CAPTCHA Image
Reload Image

CAPTCHA Image
Reload Image

Question #1: In the 1920s, this ergonomic pistol turned out to be a nightmare for operators when they tried to reassemble it after cleaning:

1. A. Remington Model 51. Although designed by genius John Pedersen, the Model 51 was overly complex and potentially dangerous. A recent improved version—the R51— also failed after a brief introduction in 2014. The other three pistols were all highly successful.

Question #2: This Kalashnikov variant included features from other military designs, but never lived up to expectations:

C. India’s INSAS. Designed and built by veteran manufacturer Ishapore Arsenal, the INSAS should have been a runaway success. Some reviews suggest that poor quality control was the problem. The other three rifles have been very successful.

Question #3: Produced from 1884 until 1904, this carbine was plagued by reliability problems and never sold well, either to law enforcement or the public at large:

3. C. Colt Lightning. From first to last, the Lightning proved troublesome. Although built for 20 years, it developed and sustained a bad reputation for disfunction. Exact replicas and “improved” versions can’t seem to shake the cloud the Lightning has lived under.

Question #4: This handsome rifle was built for export to nations with soldiers of smaller stature but only landed one government contract:

D. Madsen M47. An excellent design and well made, the bolt-action M47 was introduced into a world awash in post-war bolt-actions. Plus, its .30-’06 cartridge beat up the smaller soldiers it was designed for. Only Columbia bought some—and quickly sold them to the American sporting market. The other rifles listed were all fantastic successes.

Question #5: A surprising entry into the sporting marketplace, this rifle was plagued by an unappealing appearance and was then doomed because of safety issues

A. Smith & Wesson i-Bolt. When introduced just over a decade ago, the homely i-Bolt was an immediate disappointment. Then, an urgent safety recall offered the venerable manufacturer an escape route. The other modern firearms listed are all highly successful.

Question #6: Shortly after France’s army adopted the 8mm Lebel rifle, its navy adopted this lighter weapon:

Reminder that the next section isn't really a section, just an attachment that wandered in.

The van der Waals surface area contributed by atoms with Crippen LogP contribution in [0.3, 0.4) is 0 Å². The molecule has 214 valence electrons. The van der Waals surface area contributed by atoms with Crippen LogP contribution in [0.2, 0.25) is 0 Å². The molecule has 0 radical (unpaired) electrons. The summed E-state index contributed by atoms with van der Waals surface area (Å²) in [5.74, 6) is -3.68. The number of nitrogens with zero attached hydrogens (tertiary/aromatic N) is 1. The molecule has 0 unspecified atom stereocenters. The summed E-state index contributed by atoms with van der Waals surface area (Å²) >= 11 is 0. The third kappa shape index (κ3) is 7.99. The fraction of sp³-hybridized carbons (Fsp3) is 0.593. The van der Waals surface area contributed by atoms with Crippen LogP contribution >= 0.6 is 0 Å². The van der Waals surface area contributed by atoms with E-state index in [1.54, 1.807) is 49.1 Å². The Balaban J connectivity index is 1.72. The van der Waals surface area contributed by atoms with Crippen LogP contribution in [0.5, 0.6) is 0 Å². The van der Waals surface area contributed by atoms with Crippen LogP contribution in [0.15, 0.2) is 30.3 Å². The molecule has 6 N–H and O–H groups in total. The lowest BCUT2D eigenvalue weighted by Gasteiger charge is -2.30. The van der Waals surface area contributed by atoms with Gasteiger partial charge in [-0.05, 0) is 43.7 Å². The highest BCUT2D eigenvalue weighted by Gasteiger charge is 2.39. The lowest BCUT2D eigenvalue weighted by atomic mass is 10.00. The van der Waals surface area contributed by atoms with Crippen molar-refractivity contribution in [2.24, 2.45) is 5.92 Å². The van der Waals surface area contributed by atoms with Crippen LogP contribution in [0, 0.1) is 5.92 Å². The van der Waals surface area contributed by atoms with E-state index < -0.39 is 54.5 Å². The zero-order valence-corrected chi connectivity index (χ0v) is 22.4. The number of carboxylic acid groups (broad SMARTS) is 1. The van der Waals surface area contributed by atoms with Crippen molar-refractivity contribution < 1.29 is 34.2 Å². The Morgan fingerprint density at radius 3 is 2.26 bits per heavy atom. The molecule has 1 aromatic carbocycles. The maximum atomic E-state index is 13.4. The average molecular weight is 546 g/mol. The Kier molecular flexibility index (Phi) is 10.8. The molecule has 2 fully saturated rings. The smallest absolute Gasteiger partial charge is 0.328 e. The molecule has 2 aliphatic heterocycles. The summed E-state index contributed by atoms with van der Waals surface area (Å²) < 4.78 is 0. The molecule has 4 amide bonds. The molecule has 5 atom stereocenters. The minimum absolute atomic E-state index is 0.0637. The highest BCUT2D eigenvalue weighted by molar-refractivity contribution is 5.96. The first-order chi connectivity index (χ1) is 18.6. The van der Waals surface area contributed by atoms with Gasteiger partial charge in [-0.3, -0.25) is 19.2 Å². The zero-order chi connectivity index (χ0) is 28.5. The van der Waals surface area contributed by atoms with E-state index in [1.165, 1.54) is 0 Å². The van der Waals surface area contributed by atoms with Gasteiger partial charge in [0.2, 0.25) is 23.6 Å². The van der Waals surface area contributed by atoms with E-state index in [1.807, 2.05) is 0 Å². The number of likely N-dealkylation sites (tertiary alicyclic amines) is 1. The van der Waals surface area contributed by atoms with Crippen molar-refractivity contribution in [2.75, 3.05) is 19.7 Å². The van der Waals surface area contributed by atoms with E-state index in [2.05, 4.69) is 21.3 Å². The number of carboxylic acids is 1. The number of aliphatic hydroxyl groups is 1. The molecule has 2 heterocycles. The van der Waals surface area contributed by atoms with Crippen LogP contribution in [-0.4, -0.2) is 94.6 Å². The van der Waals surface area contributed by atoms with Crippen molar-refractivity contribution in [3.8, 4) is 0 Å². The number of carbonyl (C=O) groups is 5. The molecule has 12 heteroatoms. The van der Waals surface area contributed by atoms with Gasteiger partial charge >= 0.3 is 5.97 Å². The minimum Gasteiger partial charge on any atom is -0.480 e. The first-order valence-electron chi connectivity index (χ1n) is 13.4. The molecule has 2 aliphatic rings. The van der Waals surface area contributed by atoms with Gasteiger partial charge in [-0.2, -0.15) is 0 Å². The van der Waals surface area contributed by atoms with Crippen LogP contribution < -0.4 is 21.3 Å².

B. 6.5mm Deaudateau. This short-lived rifle was a product of inter-service rivalry. The same issue created the U.S. Navy’s failed 6mm. The Japanese Arisaka was used as a substitute standard by the Royal Navy, and the 6.5 Mauser was a Swedish cavalry carbine.

Question #7: This robust repeating rifle was sold to diverse nations and smaller state military units but never got the approval of major armies. When offered commercially, it failed to generate much interest:

Question #8: Based on a highly successful target rifle, the failure of this rifle in the trenches of World War I was a political disaster:

C. 1910 Ross Mk III. Based on the straight-pull 1905 Ross, failure of its bolt lugs led to a failure of confidence in the mud of Flanders. The other two straight-pull rifles listed had long, successful lives.

Question #9: This select-fire Soviet automatic rifle was withdrawn from service almost immediately after its combat debut:

A. Simonov AVS-36. Unlike most Soviet rifles, the AVS-36 was beautifully finished. However, after just three months of service against the Finns, they were withdrawn. The Finns discarded captured rifles as well. The other rifles and the DP LMG listed were excellent combat weapons.

Question #10: The first of a new generation of military firearms and built with aviation industry technology, this rifle was adopted by several small nations but languished due to lackluster performance:

B. Armalite AR-10. Built of aluminum and plastic, the AR-10 yielded mediocre service in several African brushfire wars. It’s distinctive “waffle-patterned” magazine stands out in photos of the era. The other rifles listed were all successful and were manufactured with conventional steel and wood construction.